Multifactor Authentication`s Many OptionsBy Doug Bartholomew | Posted 2008-01-30 Email Print
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Username and passwords remain the most common means of authentication in use on enterprise networks and systems.
Username and passwords remain the most common means of authentication in use on enterprise networks and systems. While many security experts have considered passwords insufficient for some time, they survive because of user familiarity, ease of use and large deployment base.
The biggest problems with passwords are users and management. Unless forced, users will often pick weak password combinations and won’t frequently change passwords. Likewise, most enterprise users have eight to 12 unique identities for different systems and applications, meaning they have to remember unique passwords for each. Human nature and memory being what it is, most users write their passwords in notebooks and on Post-it notes, which leads to compromises.
Technically, username-and-password is a two-factor authentication—something you are (yourself) and something you know (password). Adding a third or fourth layer of authentication increases security, especially since higher level authentication methods involve something you have (tokens, certificates, smart cards) or something you are (biometrics, such as iris scanners, fingerprint and palm readers, voice recognition).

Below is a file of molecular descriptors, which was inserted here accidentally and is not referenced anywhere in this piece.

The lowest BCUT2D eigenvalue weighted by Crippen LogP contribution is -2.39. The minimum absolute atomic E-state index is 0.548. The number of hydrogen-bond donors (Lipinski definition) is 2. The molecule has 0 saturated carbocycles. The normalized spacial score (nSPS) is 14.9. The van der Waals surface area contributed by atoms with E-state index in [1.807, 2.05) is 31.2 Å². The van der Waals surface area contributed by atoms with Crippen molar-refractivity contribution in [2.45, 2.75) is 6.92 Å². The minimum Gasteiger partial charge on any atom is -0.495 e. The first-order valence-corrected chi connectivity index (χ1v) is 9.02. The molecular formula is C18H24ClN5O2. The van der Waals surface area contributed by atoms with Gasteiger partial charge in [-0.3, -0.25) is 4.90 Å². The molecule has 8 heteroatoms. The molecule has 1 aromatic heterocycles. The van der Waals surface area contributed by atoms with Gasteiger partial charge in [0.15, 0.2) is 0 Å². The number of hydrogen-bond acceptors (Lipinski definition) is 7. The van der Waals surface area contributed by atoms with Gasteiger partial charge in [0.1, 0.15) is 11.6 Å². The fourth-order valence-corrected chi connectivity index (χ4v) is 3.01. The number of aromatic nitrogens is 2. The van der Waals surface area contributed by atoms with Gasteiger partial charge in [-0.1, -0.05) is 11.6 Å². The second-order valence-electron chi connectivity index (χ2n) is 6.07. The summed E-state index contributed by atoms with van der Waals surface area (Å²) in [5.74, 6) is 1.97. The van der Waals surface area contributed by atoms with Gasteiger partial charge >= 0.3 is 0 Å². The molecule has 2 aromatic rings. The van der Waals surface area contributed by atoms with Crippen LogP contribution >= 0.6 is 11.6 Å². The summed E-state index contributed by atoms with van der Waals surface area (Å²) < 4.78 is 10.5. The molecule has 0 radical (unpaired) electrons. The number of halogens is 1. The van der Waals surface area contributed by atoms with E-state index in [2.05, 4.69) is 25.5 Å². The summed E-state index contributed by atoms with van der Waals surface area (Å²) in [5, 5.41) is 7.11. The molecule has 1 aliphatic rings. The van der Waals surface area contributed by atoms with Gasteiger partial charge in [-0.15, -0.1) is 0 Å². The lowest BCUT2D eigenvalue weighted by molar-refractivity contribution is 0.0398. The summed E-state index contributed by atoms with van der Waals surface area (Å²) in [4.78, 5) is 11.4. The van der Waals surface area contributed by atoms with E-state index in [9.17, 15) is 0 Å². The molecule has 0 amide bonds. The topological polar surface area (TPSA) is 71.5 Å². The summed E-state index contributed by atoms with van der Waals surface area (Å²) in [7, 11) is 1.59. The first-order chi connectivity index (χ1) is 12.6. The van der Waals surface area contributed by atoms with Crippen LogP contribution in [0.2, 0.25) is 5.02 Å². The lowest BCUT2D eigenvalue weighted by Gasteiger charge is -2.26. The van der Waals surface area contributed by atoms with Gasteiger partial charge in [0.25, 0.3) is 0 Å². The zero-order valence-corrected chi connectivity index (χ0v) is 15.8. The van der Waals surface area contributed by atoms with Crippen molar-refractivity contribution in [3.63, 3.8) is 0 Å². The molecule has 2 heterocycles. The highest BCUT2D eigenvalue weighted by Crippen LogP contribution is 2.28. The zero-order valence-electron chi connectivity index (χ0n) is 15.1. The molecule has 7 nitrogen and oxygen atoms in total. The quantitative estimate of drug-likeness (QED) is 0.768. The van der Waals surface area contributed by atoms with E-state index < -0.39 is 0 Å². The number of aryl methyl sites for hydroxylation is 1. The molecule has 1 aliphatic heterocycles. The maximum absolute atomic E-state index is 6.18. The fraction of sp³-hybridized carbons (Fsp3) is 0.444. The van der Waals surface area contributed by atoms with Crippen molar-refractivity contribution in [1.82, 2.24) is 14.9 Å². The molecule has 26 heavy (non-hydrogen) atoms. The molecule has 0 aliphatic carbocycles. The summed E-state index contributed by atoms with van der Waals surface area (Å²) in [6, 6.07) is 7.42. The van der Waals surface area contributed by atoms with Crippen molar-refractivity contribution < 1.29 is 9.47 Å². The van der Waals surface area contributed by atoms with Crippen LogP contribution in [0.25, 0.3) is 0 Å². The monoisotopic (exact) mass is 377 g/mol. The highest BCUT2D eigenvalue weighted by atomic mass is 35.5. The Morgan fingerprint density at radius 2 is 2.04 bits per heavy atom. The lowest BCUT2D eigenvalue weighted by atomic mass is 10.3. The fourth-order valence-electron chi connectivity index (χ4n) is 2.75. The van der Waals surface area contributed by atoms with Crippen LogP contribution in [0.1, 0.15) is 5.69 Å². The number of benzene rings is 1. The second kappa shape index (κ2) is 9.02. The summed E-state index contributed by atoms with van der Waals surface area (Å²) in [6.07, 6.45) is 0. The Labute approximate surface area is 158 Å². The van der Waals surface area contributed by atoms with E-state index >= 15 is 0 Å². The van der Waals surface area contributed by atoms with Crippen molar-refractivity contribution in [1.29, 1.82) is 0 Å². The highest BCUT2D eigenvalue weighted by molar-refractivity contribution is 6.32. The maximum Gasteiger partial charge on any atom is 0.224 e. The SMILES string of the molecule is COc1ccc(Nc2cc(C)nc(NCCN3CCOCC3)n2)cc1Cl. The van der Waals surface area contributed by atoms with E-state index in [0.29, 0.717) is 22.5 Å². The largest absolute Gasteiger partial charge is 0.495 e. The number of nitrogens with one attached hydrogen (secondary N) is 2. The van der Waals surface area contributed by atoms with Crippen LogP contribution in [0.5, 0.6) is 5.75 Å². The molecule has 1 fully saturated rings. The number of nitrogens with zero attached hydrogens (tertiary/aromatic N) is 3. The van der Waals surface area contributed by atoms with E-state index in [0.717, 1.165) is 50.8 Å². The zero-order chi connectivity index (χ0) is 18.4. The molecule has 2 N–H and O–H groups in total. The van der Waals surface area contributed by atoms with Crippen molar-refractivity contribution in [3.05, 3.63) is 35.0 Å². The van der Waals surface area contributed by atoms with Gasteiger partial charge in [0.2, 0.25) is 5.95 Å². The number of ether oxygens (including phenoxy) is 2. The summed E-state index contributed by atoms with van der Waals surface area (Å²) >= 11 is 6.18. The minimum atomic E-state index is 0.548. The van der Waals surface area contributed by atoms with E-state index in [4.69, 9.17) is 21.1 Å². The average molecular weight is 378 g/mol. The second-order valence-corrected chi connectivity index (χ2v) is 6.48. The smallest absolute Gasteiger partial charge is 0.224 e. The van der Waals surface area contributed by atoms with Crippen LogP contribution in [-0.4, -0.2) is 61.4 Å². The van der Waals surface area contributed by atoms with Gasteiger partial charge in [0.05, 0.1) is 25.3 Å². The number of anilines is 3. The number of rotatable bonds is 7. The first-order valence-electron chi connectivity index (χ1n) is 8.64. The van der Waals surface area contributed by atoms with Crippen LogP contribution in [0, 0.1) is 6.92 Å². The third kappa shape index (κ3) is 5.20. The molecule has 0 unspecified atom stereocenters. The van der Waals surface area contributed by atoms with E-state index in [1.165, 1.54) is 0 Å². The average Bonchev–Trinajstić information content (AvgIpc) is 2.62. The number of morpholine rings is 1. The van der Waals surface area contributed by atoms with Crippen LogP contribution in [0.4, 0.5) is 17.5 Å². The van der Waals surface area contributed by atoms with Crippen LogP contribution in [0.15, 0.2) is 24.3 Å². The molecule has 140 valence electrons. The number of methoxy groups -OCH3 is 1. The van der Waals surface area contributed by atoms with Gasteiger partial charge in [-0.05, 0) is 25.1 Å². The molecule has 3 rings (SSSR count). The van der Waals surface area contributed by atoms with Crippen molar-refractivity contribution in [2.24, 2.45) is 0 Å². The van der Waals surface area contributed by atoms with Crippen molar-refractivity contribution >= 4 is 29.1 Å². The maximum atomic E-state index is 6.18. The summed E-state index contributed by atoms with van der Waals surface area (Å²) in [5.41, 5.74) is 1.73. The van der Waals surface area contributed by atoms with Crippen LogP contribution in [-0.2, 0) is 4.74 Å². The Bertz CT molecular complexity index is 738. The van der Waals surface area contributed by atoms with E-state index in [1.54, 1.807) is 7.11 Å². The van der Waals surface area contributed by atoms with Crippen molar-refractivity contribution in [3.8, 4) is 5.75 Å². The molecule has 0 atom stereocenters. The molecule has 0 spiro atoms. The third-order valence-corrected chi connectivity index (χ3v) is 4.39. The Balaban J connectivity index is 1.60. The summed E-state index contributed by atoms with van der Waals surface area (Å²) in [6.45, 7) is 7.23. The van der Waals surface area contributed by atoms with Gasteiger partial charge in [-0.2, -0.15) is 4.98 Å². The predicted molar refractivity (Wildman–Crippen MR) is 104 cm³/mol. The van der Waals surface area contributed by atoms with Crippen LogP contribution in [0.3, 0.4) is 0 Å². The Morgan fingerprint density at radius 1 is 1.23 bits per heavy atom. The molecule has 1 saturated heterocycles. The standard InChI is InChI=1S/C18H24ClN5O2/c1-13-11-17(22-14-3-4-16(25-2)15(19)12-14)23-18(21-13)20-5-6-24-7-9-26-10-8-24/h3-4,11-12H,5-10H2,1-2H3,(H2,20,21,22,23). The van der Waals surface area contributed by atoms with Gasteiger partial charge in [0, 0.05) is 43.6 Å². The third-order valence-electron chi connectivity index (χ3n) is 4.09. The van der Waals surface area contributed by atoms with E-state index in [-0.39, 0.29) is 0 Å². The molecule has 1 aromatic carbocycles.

Few disagree that multifactor authentication provides stronger security. What has hindered adoption and deployment is often the associated cost. Despite the advancement in biometrics and tokens, their costs remain significantly higher compared with just passwords.
Alternative authentication methods have found their way into limited usage. BioPassword’s “Fist of Sender” method associates a user with unique typing patterns. Other schemes use visual recognition cues and puzzle solving to augment or replace conventional passwords. While these methods have shown promise, they’ve failed to capture significant market share, likely because of the lack of user familiarity and high false-negative rates (people getting locked out of their systems because they cannot remember the correct picture combination).
Regardless of cost, enterprises have adopted limited forms of multifactor authentication for controlling access to sensitive areas, such as data centers, and confidential data. Some online payment and commerce services, such as PayPal, are experimenting with low-cost tokens and digital certificates, believing the public is ready for multifactor authentication to protect their identity and financial data. Perhaps, but previous efforts at driving multifactor authentication adoption have failed. Until the day comes when multifactor authentication is mandated, username-and-password will reign supreme.